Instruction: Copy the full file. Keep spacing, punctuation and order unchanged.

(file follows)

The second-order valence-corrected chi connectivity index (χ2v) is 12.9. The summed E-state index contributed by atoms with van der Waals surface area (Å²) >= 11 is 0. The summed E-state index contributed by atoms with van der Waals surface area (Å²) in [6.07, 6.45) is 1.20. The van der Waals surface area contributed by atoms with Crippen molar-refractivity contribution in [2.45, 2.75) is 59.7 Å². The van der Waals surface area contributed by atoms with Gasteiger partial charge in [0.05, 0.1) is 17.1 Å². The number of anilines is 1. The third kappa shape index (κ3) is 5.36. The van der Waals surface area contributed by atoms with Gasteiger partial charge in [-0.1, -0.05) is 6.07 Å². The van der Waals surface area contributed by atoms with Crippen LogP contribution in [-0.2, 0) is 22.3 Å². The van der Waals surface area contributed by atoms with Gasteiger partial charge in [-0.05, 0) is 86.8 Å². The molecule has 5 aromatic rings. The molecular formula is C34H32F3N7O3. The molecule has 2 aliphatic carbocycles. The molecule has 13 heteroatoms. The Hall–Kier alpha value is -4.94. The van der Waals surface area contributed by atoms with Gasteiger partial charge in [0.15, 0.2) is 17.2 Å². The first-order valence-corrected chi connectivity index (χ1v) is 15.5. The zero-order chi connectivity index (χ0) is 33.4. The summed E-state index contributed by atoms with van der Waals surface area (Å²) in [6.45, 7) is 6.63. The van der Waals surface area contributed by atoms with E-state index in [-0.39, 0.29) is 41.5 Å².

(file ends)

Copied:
The second-order valence-corrected chi connectivity index (χ2v) is 12.9. The summed E-state index contributed by atoms with van der Waals surface area (Å²) >= 11 is 0. The summed E-state index contributed by atoms with van der Waals surface area (Å²) in [6.07, 6.45) is 1.20. The van der Waals surface area contributed by atoms with Crippen molar-refractivity contribution in [2.45, 2.75) is 59.7 Å². The van der Waals surface area contributed by atoms with Gasteiger partial charge in [0.05, 0.1) is 17.1 Å². The number of anilines is 1. The third kappa shape index (κ3) is 5.36. The van der Waals surface area contributed by atoms with Gasteiger partial charge in [-0.1, -0.05) is 6.07 Å². The van der Waals surface area contributed by atoms with Crippen LogP contribution in [-0.2, 0) is 22.3 Å². The van der Waals surface area contributed by atoms with Gasteiger partial charge in [-0.05, 0) is 86.8 Å². The molecule has 5 aromatic rings. The molecular formula is C34H32F3N7O3. The molecule has 2 aliphatic carbocycles. The molecule has 13 heteroatoms. The Hall–Kier alpha value is -4.94. The van der Waals surface area contributed by atoms with Gasteiger partial charge in [0.15, 0.2) is 17.2 Å². The first-order valence-corrected chi connectivity index (χ1v) is 15.5. The zero-order chi connectivity index (χ0) is 33.4. The summed E-state index contributed by atoms with van der Waals surface area (Å²) in [6.45, 7) is 6.63. The van der Waals surface area contributed by atoms with E-state index in [-0.39, 0.29) is 41.5 Å².